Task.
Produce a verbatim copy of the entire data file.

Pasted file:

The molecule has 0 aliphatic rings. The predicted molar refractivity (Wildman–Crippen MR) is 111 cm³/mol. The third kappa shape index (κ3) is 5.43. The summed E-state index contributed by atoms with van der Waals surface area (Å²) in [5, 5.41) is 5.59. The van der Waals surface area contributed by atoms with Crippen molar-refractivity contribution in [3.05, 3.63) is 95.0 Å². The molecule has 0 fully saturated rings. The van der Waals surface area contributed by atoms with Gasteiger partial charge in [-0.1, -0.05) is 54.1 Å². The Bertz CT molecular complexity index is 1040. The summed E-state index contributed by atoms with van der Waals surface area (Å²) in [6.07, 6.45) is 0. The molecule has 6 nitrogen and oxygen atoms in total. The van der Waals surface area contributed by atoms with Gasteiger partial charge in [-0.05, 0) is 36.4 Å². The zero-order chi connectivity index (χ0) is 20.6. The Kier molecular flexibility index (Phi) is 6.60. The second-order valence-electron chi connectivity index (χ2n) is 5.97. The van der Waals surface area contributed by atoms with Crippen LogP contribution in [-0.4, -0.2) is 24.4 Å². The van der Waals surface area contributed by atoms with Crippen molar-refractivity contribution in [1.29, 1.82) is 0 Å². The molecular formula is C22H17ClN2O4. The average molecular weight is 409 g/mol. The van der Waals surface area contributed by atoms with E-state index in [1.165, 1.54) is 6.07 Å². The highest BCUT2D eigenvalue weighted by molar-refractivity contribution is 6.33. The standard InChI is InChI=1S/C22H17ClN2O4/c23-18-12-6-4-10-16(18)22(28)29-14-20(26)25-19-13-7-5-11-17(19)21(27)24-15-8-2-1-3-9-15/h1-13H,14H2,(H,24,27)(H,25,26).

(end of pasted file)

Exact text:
The molecule has 0 aliphatic rings. The predicted molar refractivity (Wildman–Crippen MR) is 111 cm³/mol. The third kappa shape index (κ3) is 5.43. The summed E-state index contributed by atoms with van der Waals surface area (Å²) in [5, 5.41) is 5.59. The van der Waals surface area contributed by atoms with Crippen molar-refractivity contribution in [3.05, 3.63) is 95.0 Å². The molecule has 0 fully saturated rings. The van der Waals surface area contributed by atoms with Gasteiger partial charge in [-0.1, -0.05) is 54.1 Å². The Bertz CT molecular complexity index is 1040. The summed E-state index contributed by atoms with van der Waals surface area (Å²) in [6.07, 6.45) is 0. The molecule has 6 nitrogen and oxygen atoms in total. The van der Waals surface area contributed by atoms with Gasteiger partial charge in [-0.05, 0) is 36.4 Å². The zero-order chi connectivity index (χ0) is 20.6. The Kier molecular flexibility index (Phi) is 6.60. The second-order valence-electron chi connectivity index (χ2n) is 5.97. The van der Waals surface area contributed by atoms with Crippen LogP contribution in [-0.4, -0.2) is 24.4 Å². The van der Waals surface area contributed by atoms with Crippen molar-refractivity contribution in [1.29, 1.82) is 0 Å². The molecular formula is C22H17ClN2O4. The average molecular weight is 409 g/mol. The van der Waals surface area contributed by atoms with E-state index in [1.165, 1.54) is 6.07 Å². The highest BCUT2D eigenvalue weighted by molar-refractivity contribution is 6.33. The standard InChI is InChI=1S/C22H17ClN2O4/c23-18-12-6-4-10-16(18)22(28)29-14-20(26)25-19-13-7-5-11-17(19)21(27)24-15-8-2-1-3-9-15/h1-13H,14H2,(H,24,27)(H,25,26).